One of the lab additions made in the past couple of weeks is a new Synology DS1621xs+ 6-bay NAS device. I have been wanting to add a NAS device for quite some time and decided to pull the trigger. The NAS for my home lab will be for general file storage, backups, and to augment my storage solutions available for my home lab services. This will fit nicely alongside the VMware vSAN datastore and additional local datastores I have configured in the lab environment. The process to configure an iSCSI LUN for consumption in your VMware vSphere environment is straightforward. Let’s look at iSCSI Synology VMware Configuration step-by-step.
Why an iSCSI datastore in the home lab?
As a quick overview of why I want/need an iSCSI datastore in the home lab, in addition to other storage technologies such as VMware vSphere and local datastores, it all comes down to options. Having the traditional iSCSI storage available to my vSphere hosts gives me additional options to move workloads around and even as a target possibly for VM replicas.
It will also provide a good backup storage technology in case I have an outage on my main vSAN cluster. Also, I have always liked SANs NASs and other storage technologies. So, it is great to have this to play with, in the home lab environment once again.
iSCSI Synology VMware Configuration step-by-step
The process for the iSCSI Synology VMware configuration involved the following:
- Configuring the network interface for the iSCSI LUN
- Creating the iSCSI LUN in the Synology SAN Manager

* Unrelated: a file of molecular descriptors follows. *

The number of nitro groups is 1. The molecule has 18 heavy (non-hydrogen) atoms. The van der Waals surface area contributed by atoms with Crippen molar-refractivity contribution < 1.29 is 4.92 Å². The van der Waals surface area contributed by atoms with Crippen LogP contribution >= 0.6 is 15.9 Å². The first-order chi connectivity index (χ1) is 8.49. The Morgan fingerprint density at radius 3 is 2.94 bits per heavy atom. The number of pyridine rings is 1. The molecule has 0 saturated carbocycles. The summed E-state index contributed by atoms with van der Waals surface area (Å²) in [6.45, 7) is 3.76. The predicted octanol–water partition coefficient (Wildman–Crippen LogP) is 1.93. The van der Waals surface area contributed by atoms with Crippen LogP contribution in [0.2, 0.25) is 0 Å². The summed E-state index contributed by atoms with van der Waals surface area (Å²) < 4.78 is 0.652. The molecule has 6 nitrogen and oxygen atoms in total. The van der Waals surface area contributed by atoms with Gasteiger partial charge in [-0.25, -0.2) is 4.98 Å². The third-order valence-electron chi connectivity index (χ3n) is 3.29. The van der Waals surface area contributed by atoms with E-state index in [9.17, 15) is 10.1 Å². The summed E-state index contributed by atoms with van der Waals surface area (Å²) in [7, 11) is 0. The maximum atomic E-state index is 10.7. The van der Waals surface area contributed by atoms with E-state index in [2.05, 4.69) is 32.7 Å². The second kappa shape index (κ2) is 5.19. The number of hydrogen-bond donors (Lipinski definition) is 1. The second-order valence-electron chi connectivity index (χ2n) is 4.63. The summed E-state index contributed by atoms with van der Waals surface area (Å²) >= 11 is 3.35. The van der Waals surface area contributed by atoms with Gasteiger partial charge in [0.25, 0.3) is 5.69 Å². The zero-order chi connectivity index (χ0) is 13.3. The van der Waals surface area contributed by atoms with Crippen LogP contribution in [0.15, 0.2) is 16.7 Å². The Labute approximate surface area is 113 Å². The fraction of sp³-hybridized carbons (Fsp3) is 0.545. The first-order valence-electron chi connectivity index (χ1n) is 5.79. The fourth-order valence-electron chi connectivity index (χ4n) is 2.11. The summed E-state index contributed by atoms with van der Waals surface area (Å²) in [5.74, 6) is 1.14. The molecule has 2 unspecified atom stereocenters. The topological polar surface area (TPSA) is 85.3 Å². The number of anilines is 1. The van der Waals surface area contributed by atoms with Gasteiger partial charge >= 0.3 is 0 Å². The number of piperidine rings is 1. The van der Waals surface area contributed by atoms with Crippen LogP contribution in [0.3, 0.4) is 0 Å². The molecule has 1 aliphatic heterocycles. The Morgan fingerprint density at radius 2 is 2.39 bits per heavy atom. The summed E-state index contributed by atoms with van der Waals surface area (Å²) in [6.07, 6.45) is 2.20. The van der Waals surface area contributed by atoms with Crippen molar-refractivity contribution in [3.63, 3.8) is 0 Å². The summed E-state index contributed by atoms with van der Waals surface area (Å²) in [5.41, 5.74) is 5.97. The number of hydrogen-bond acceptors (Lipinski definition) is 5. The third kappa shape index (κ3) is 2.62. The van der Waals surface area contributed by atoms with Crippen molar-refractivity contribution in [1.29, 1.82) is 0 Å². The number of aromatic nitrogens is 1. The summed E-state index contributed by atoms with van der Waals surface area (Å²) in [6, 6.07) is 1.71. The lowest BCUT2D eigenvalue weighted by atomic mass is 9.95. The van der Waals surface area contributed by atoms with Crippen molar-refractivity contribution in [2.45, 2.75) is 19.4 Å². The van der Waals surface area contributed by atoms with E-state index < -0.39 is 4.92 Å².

- Adding the Distributed Port Group and VLAN for my iSCSI network
- Adding the iSCSI VMkernel port and IP address in vSphere
- Add the iSCSI Software Adapter and connect the VMkernel port to the iSCSI LUN
- Add the new iSCSI vSphere datastore
1. Configuring the network interface for the iSCSI LUN
On the Synology DS1621xs+ NAS, the 1st LAN port is the 10 gig connection. Below, I am configuring the network interface IP address and VLAN tag for the iSCSI network (tagged on my 10 gig switch).
I didn’t capture this configuration in the above screenshot. However, below, I am setting the MTU value to 9000 for jumbo frames with iSCSI.
2. Creating the iSCSI LUN in the Synology SAN Manager
Launch the Synology SAN Manager and select iSCSI > Add.
Name the iSCSI target and take note of the IQN address.
Next, we need to create a new LUN. Choose Create a new LUN.
Configure a name for the LUN and choose the location and space allocation scheme.
Confirm the settings by reviewing the configuration and click Done.
You should see the newly created LUN showing Ready.
Next, click Edit on the LUN and under advanced settings, click the checkbox next to Allow multiple sessions from one or more iSCSI initiators. This allows you to have more than one ESXi host connected to the same LUN. VMFS is a cluster-aware file system so it is safe to do this with vSphere.
Under Network Binding, select the NIC you want to use for iSCSI. By default it presents the LUN to all network interfaces, which we don’t want for many reasons. Here, I am selecting my 10 gig connection.